Ethical for Lawyers
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It’s an important decision that you’ll need to get right.
Undoubtedly, the cloud has revolutionized the way we store, share, and backup files. To many business owners, it presents benefits never before experienced and advanced technology that improves the way they run their companies and serve their customers. But while all of us realize how useful the cloud is, as a lawyer your business has a unique set of regulations and ethics and requires you to store a large amount of confidential information. Using the cloud means that your files will be living on a server in remote location and not within the walls of your business. So the question is, is it ethical for you to use the cloud?
In most cases, yes
While there is a lot of conversation about the cloud within the industry, using this type of computing is becoming more and more popular. The American Bar Association has researched the topic among the bar associations in the United States and many of them agree that when used with “reasonable care”, the cloud is ethical. Depending on which state you practice law in, the ABA suggests that before transitioning to the cloud for your firm, you consider several factors. Let’s take a look.
Choosing a vendor
As you can imagine, more and more cloud service providers are popping up everyday. And for anyone, lawyer or not, who isn’t familiar with the cloud, it may be daunting to choose a vendor. The decision is not to be taken lightly of course, so it’s best to do your homework and read any reviews of each provider. Ask for recommendations and go over the service agreement with a fine tooth comb. Some of the key considerations you’ll want to take into account are security and protection from loss or damage. Also you’ll want to choose a provider that specifies just where the files are stored, how often they are backed up, and that you explicitly own your data.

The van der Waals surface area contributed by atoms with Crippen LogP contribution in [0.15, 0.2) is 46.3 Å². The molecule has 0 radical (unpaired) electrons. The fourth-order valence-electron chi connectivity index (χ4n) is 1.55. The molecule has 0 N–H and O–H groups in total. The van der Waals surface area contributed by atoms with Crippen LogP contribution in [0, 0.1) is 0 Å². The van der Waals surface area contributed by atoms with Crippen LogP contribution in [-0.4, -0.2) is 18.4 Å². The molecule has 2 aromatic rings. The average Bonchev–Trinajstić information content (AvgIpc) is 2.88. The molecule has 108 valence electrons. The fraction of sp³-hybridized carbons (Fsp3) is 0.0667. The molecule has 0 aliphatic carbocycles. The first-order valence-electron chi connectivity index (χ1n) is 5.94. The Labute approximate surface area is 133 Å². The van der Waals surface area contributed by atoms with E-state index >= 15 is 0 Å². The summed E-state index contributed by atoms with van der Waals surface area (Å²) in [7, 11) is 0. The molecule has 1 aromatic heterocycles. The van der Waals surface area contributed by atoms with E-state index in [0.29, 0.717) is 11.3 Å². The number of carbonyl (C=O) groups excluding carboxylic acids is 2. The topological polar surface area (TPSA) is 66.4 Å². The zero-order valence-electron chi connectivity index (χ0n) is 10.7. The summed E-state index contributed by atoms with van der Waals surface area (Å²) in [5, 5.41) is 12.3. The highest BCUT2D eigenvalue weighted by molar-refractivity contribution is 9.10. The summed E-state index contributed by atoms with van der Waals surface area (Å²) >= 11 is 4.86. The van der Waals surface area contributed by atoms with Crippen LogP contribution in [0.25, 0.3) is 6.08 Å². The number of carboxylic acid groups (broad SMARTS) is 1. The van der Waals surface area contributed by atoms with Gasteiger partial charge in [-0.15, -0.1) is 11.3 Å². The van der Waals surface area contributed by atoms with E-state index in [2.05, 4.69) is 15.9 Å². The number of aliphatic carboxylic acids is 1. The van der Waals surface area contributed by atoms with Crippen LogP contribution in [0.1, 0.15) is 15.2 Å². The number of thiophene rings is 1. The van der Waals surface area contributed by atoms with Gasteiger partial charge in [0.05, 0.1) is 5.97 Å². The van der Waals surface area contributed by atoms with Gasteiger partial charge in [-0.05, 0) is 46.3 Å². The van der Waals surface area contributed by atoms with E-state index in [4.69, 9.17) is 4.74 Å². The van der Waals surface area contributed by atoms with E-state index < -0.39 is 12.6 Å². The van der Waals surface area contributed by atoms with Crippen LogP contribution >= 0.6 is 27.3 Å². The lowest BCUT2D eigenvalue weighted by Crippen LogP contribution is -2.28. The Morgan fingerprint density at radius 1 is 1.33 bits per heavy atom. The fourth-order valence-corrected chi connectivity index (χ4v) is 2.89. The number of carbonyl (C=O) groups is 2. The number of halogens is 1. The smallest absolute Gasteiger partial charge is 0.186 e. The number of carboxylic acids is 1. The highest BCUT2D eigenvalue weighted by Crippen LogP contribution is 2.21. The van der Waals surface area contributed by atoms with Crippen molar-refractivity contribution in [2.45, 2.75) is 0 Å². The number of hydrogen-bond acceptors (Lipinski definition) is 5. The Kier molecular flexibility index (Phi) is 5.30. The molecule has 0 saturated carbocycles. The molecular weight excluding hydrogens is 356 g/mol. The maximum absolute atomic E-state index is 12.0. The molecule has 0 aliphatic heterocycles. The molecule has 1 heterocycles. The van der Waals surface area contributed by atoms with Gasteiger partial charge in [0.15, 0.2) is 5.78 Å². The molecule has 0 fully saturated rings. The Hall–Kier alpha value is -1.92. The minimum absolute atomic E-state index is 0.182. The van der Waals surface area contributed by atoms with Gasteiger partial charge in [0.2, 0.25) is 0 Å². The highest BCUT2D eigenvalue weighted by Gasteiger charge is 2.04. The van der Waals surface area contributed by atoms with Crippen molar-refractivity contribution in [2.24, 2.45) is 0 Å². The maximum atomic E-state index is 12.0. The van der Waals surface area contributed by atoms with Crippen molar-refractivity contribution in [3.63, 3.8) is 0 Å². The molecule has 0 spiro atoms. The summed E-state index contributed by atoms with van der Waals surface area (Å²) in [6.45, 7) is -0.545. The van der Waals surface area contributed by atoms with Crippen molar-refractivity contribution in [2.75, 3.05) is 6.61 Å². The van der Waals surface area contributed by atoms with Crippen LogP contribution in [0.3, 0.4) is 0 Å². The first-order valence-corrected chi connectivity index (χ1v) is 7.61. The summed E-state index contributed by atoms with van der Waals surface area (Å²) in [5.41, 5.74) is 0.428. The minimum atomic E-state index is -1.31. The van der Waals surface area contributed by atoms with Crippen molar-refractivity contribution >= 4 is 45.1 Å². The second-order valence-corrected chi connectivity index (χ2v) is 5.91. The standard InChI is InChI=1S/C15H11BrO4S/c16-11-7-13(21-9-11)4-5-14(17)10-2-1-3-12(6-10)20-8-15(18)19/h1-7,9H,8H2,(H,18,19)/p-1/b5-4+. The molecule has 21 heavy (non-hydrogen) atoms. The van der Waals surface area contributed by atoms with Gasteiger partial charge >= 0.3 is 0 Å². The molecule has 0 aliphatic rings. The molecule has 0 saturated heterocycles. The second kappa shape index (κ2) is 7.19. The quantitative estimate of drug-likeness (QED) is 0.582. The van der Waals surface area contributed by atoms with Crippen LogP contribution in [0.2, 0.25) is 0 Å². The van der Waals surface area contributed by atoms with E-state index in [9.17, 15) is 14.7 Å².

Following new industry standards
Although there is mixed opinion about cloud computing among different bar associations in the US, the Legal Cloud Computing Association has established standards and guidelines for lawyers to follow to ensure their ethical and legal obligations.
If you’re considering using the cloud for your practice, take some time to review their set of standards, it can only help you. Their published guide discusses the use of the cloud in depth and covers everything from the location and redundancy of data to authentication protocols, limitations of third-party access, ownership of data, the handling of data breaches, disaster recovery, and additional details needed to choose the right vendor and level of service.
Some state bar associations have said that it’s not necessary for an attorney to tell their clients that they are storing data in the cloud. This is something that, depending on your jurisdiction, is left up to your discretion. If you think about it, do businesses you use tell you where your data, whether it’s orders from Amazon or something else, are stored? For the most part, it’s recommended only when you feel it is necessary.
There’s no doubt as to the efficiency and benefits of the cloud, and as our world continues to evolve digitally, these and other technological advances will become more prevalent and available. As attorneys, the key thing to be cognizant of is safeguarding your client’s confidential files. Consider these tips before enlisting the services of a vendor.